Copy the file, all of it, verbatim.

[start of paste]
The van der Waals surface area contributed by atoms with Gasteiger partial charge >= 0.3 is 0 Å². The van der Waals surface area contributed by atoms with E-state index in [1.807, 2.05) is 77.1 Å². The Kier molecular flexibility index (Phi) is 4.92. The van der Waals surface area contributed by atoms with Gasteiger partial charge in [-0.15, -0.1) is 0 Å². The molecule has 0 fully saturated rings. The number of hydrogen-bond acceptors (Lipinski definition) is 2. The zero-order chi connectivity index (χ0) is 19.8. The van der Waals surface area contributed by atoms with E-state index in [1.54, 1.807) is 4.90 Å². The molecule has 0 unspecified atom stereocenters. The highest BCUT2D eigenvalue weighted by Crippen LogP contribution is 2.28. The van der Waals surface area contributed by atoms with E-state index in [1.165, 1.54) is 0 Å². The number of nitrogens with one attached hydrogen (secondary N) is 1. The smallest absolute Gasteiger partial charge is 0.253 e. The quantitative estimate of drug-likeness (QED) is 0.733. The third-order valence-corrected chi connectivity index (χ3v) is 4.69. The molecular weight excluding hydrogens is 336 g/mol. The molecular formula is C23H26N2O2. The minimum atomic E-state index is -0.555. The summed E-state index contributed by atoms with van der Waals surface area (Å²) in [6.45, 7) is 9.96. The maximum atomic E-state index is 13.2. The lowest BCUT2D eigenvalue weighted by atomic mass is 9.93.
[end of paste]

The van der Waals surface area contributed by atoms with Gasteiger partial charge >= 0.3 is 0 Å². The van der Waals surface area contributed by atoms with E-state index in [1.807, 2.05) is 77.1 Å². The Kier molecular flexibility index (Phi) is 4.92. The van der Waals surface area contributed by atoms with Gasteiger partial charge in [-0.15, -0.1) is 0 Å². The molecule has 0 fully saturated rings. The number of hydrogen-bond acceptors (Lipinski definition) is 2. The zero-order chi connectivity index (χ0) is 19.8. The van der Waals surface area contributed by atoms with E-state index in [1.54, 1.807) is 4.90 Å². The molecule has 0 unspecified atom stereocenters. The highest BCUT2D eigenvalue weighted by Crippen LogP contribution is 2.28. The van der Waals surface area contributed by atoms with E-state index in [1.165, 1.54) is 0 Å². The number of nitrogens with one attached hydrogen (secondary N) is 1. The smallest absolute Gasteiger partial charge is 0.253 e. The quantitative estimate of drug-likeness (QED) is 0.733. The third-order valence-corrected chi connectivity index (χ3v) is 4.69. The molecular weight excluding hydrogens is 336 g/mol. The molecular formula is C23H26N2O2. The minimum atomic E-state index is -0.555. The summed E-state index contributed by atoms with van der Waals surface area (Å²) in [6.45, 7) is 9.96. The maximum atomic E-state index is 13.2. The lowest BCUT2D eigenvalue weighted by atomic mass is 9.93.